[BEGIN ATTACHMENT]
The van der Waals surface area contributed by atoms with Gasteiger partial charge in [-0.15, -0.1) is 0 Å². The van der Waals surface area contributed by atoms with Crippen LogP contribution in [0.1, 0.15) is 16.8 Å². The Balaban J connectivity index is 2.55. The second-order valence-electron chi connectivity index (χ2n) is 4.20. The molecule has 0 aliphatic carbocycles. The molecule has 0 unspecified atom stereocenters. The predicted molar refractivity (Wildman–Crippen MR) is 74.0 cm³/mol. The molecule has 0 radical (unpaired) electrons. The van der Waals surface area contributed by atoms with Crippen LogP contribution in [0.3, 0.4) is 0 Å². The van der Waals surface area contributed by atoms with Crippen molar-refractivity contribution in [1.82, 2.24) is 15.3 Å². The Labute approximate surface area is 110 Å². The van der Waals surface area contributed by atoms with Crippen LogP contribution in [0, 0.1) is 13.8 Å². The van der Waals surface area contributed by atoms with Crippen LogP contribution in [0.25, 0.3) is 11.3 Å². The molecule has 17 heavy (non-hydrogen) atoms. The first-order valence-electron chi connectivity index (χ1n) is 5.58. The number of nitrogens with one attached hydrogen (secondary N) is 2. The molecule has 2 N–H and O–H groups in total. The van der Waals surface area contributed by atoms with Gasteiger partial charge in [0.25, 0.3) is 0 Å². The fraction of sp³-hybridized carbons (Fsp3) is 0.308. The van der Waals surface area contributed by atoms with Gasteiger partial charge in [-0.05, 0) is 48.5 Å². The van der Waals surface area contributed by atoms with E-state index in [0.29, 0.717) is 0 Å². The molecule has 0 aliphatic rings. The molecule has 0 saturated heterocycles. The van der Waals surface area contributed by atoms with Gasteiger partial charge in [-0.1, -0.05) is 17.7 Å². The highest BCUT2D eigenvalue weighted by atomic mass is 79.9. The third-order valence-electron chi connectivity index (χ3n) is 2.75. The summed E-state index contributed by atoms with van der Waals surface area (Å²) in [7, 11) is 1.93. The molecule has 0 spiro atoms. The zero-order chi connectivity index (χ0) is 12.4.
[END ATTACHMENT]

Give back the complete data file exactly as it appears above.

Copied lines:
The van der Waals surface area contributed by atoms with Gasteiger partial charge in [-0.15, -0.1) is 0 Å². The van der Waals surface area contributed by atoms with Crippen LogP contribution in [0.1, 0.15) is 16.8 Å². The Balaban J connectivity index is 2.55. The second-order valence-electron chi connectivity index (χ2n) is 4.20. The molecule has 0 aliphatic carbocycles. The molecule has 0 unspecified atom stereocenters. The predicted molar refractivity (Wildman–Crippen MR) is 74.0 cm³/mol. The molecule has 0 radical (unpaired) electrons. The van der Waals surface area contributed by atoms with Crippen LogP contribution in [0.3, 0.4) is 0 Å². The van der Waals surface area contributed by atoms with Crippen molar-refractivity contribution in [1.82, 2.24) is 15.3 Å². The Labute approximate surface area is 110 Å². The van der Waals surface area contributed by atoms with Crippen LogP contribution in [0, 0.1) is 13.8 Å². The van der Waals surface area contributed by atoms with Crippen LogP contribution in [0.25, 0.3) is 11.3 Å². The molecule has 17 heavy (non-hydrogen) atoms. The first-order valence-electron chi connectivity index (χ1n) is 5.58. The number of nitrogens with one attached hydrogen (secondary N) is 2. The molecule has 2 N–H and O–H groups in total. The van der Waals surface area contributed by atoms with Gasteiger partial charge in [0.25, 0.3) is 0 Å². The fraction of sp³-hybridized carbons (Fsp3) is 0.308. The van der Waals surface area contributed by atoms with Gasteiger partial charge in [-0.05, 0) is 48.5 Å². The van der Waals surface area contributed by atoms with E-state index in [0.29, 0.717) is 0 Å². The molecule has 0 aliphatic rings. The molecule has 0 saturated heterocycles. The van der Waals surface area contributed by atoms with Gasteiger partial charge in [-0.1, -0.05) is 17.7 Å². The highest BCUT2D eigenvalue weighted by atomic mass is 79.9. The third-order valence-electron chi connectivity index (χ3n) is 2.75. The summed E-state index contributed by atoms with van der Waals surface area (Å²) in [7, 11) is 1.93. The molecule has 0 spiro atoms. The zero-order chi connectivity index (χ0) is 12.4.